“Perseverance is not a long race; it is many short races one after another.”  –Walter Elliott


Visa

Connectivity issues caused a week’s delay in this posting – cheers!

 

I’m 24 hours post one of the more stressful starts to a trip I’ve had. I arrived at my local airport a full two hours ahead of my flight to Sydney, my first trip to Australia and a bucket list destination. I normally print my boarding pass at home, but this week was crazy, and I didn’t even think about it until I was on my way to the airport. I didn’t really worry since I’d left in plenty of time, and our small airport is usually pretty quiet. I didn’t worry, that is, until the desk agent asked me for my visa. I need a visa for Australia? Surely my company’s travel agency would have told us that we needed one when they booked our tickets…right? No. All three of us were hosed, I was just the first one to arrive at the airport and discover it.

Luckily it turns out that you now can get an electronic visa approved “immediately” online for Australia. But that wasn’t clear for much of the two hours that were burning toward our flight’s departure. Through nine calls on my speaker phone in a loud airport while frantically filling out the online form and praying that the “instant” approval would be instant enough, we wondered if we’d be spending our weekend on a plane or with our surprised families. The ending:  I’m writing this on the plane, we made it.

Clearly, I learned a lesson from a mistake that I wouldn’t have made back when I was regularly traveling internationally. But as I typed and dialed and frantically tried to make the trip happen, I couldn’t help but remember my most stressful start to a trip that this small visa glitch couldn’t touch. We’d been dropped at the Guangzhou airport 15 years ago by our interpreter who had to leave us at security to bring our oldest daughter home from China. We’d spent the entire morning of the previous day filling out a ream of paperwork, then walking over to the U.S. Consulate to get stamps and signatures and pictures which would allow her to enter America. The agency carefully checked every page to ensure that we’d followed their meticulous instructions to the letter. They placed everything we needed – about three inches worth – in a manila envelope, sealed it, and told us not to open it until we got to the airport. They showed us a map of the airport and walked us through every step of the process, as we’d be on our own then. I put the remaining four inches of paperwork that I’d collected at every bureaucratic stop of our journey into my checked bag so that I didn’t have to lug it on my back halfway around the world. After two weeks away, I was very ready to go home with our new daughter.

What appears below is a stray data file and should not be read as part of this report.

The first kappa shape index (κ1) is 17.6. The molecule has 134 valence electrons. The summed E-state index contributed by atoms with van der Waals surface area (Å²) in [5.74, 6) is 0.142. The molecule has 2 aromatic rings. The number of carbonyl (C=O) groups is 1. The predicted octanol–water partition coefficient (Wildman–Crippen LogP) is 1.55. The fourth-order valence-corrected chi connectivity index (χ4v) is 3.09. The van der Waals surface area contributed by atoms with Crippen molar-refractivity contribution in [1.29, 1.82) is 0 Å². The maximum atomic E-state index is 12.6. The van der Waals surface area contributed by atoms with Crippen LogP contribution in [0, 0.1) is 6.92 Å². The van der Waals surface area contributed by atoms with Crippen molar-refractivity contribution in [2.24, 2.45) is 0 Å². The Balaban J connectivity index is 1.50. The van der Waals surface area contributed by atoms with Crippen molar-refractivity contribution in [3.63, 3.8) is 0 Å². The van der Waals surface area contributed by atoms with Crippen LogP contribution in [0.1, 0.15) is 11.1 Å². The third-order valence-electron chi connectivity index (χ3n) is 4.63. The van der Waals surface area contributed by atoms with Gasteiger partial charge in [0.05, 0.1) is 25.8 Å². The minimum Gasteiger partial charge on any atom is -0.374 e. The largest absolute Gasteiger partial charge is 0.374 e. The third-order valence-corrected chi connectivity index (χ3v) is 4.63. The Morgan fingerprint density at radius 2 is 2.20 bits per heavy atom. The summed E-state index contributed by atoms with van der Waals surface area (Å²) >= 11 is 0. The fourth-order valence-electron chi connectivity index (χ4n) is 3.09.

The airport process went exactly as they told us that it would, including the harassment from the “bag wrappers” who wanted to shrink-wrap our bags to justify charging us a pittance. It was hard to ignore their persistence, but thank heavens I did…other parents in our group gave in. We got to the counter, broke the seal on our envelope, and handed the agent everything. After an extended time ruffling through each paper, she became very agitated in Chinese. Of course I had no idea what was wrong, but through hand gestures, I eventually realized that something that she was looking for was missing. I watched as all of the other parents and their new children were gradually processed and moved on toward the gate. The agent fetched a man to look through the papers; he fared no better, chattering to her the whole time. As I watched the scene unfold in horror, I realized the gravity of our situation: our translator was gone. We had used all of our local currency and had no usable money. This was before the era of cell phones, but I had no phone number to call anyway. I was sweating profusely, the adrenaline rushing big time.